This delay in the testing and certification is due to the fact that although the CPSC has known for nearly 6 months that these changes were mandated by law, they have spent their time, energy and resources seeking ways around implementing protective measures for our children.

 Instead of finding ways to properly implement this ban and provide reasonable exemptions for certain manufacturers, they have devoted their time to stalling and hindering this process.  Today in America our top retailers such as Wal-Mart and Toys R Us are taking stronger measures to protect our children than the government agency charged with doing so.  

We hope, with the advent of a new administration in the White House, CPSC's lack of strong leadership is resolved.   Just yesterday, four members of Congress asked for the resignation of the CPSC head, Nancy Nord, and asked President Obama to appoint new leadership at the CPSC.  

We agree, we need leaders who recognize the importance of protecting our children's health and who don't put industry profits before the well-being of future generations.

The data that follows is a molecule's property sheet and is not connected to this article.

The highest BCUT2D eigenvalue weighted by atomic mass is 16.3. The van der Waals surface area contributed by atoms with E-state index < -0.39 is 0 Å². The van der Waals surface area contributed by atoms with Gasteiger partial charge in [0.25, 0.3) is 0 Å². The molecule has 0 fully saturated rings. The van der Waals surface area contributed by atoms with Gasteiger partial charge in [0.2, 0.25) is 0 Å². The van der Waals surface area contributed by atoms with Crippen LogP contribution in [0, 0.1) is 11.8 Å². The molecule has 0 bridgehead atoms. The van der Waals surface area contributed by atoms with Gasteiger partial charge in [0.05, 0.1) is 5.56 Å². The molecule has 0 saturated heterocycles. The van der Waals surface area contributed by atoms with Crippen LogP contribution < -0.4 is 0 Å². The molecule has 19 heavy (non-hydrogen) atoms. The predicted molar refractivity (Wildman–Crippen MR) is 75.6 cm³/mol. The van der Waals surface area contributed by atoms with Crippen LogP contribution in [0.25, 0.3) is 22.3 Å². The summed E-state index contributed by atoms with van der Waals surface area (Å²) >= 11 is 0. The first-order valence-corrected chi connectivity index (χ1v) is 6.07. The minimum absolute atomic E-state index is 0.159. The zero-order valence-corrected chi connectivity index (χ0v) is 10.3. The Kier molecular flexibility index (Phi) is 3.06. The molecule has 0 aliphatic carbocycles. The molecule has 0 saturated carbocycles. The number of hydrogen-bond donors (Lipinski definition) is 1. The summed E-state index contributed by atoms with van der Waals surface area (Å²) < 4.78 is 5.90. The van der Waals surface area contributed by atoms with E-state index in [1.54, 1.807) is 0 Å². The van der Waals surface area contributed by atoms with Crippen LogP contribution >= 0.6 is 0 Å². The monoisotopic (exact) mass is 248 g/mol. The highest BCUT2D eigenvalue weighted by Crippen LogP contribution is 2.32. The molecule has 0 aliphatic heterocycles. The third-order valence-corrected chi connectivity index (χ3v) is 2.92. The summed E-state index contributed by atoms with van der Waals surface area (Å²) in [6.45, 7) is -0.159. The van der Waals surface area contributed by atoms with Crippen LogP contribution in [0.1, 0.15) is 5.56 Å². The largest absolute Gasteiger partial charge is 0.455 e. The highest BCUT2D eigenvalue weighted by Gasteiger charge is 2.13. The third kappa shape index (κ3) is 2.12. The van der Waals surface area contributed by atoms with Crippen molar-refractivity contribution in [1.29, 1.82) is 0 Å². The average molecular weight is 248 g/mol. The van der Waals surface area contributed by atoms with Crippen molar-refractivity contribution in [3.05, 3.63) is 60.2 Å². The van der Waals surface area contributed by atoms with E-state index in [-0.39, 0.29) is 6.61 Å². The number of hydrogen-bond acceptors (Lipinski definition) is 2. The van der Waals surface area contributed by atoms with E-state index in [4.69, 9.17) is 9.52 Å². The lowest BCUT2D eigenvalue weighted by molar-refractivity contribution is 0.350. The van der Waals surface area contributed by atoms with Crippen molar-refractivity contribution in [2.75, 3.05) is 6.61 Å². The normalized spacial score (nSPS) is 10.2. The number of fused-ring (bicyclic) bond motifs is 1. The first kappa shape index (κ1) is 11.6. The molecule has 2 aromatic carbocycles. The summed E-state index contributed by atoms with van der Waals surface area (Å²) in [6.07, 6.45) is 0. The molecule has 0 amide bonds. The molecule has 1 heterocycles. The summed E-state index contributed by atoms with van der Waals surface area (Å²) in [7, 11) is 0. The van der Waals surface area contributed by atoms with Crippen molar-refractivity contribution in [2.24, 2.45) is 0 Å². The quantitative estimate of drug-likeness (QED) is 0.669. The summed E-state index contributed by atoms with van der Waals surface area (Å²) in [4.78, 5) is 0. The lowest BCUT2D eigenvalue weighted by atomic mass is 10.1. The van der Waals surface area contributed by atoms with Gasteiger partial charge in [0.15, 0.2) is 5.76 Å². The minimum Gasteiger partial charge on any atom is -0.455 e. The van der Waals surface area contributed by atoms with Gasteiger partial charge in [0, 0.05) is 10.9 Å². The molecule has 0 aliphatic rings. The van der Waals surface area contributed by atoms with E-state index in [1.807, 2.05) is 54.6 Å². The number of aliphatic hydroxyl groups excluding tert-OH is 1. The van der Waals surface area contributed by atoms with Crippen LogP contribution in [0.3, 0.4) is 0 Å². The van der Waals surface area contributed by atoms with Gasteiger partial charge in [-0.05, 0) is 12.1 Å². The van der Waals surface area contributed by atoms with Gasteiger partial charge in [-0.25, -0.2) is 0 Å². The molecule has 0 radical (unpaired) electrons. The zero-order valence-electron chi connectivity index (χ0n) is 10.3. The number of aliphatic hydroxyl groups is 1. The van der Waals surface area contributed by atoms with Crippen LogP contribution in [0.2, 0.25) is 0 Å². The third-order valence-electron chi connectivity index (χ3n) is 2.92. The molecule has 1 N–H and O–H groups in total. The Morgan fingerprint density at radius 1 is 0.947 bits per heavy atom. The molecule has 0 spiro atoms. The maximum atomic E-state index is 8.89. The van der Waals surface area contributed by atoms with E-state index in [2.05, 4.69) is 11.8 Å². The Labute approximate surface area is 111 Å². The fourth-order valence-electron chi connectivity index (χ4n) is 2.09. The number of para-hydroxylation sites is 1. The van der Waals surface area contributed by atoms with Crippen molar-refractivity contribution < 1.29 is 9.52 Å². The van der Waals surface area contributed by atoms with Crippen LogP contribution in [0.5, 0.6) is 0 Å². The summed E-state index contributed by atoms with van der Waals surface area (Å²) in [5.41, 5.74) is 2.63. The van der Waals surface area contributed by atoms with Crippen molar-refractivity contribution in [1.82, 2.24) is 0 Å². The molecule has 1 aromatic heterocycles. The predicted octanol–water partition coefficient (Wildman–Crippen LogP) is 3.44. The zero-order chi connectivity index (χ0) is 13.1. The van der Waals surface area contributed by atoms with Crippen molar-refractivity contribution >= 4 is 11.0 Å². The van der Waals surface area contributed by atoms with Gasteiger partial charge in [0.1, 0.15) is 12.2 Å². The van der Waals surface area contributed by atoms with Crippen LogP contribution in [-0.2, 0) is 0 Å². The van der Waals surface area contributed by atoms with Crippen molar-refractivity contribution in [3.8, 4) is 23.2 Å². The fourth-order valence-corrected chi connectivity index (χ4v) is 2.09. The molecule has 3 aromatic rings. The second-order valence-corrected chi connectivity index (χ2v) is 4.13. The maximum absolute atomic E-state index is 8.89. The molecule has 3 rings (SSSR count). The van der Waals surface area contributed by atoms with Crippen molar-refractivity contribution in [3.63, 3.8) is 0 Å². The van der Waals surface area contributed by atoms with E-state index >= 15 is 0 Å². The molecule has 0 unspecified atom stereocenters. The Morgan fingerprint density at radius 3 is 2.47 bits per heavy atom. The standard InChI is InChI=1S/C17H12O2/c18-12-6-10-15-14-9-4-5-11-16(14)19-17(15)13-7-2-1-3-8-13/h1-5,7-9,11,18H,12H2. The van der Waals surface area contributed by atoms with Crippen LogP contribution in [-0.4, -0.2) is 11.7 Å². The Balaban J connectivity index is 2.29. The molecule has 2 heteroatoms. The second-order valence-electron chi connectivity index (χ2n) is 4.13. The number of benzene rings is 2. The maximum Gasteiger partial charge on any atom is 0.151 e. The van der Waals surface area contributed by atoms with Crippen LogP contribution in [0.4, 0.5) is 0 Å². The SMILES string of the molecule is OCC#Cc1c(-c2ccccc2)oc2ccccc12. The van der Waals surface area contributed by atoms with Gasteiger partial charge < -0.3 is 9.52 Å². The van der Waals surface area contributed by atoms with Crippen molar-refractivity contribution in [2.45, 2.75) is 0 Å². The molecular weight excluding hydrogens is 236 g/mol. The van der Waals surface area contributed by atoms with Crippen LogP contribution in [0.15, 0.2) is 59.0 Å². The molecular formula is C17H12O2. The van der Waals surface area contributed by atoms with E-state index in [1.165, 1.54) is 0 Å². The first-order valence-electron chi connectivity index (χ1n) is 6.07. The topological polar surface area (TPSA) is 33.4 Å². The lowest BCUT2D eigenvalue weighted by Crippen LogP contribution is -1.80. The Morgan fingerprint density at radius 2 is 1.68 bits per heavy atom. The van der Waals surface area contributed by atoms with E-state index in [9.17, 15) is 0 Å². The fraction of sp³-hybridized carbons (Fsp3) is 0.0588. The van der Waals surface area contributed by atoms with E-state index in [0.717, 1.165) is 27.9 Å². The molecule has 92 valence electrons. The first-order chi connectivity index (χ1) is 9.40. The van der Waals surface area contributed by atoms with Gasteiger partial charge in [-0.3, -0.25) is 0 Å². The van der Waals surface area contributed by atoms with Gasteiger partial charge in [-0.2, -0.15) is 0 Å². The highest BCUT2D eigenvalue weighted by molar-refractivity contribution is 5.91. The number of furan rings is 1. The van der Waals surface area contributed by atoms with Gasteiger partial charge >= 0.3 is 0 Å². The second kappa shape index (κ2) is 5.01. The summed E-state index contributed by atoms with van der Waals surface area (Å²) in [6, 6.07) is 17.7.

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Sarah NatividadFeb 5 2009 04:09 PM

You think this is a good thing? Let's see how good a thing it is when there is now NOTHING available for infant feeding and care. CPSIA has NO testing exemptions for phthalates for things made of materials like cloth and wood in which no phthalates are found. The only things that will now be available for babies will be made of plastic by major manufacturers who can afford the testing, which makes the expensive lead testing CPSIA requires look like chump change.

At least the rats in the phthalate studies that ended up with reproductive abnormalities will be safer, though! Show me the human who's been affected by phthalates... well, aside from the the people in Congress who have never had a pair to begin with.

Tracy BarnhartFeb 5 2009 04:29 PM

This is unbelievable! People who are for this law do not understand what it actually is doing! This law is a law based in fear and not science. Supporters of this law are trying to ensure that all toys are made by the mega-manufacturers. Hmm, wasn't one of them the the one that violated the ban on lead in paint anyway? These consumer groups need to get small business owners and scientists on their staffs before they run around screaming "but its for the children!"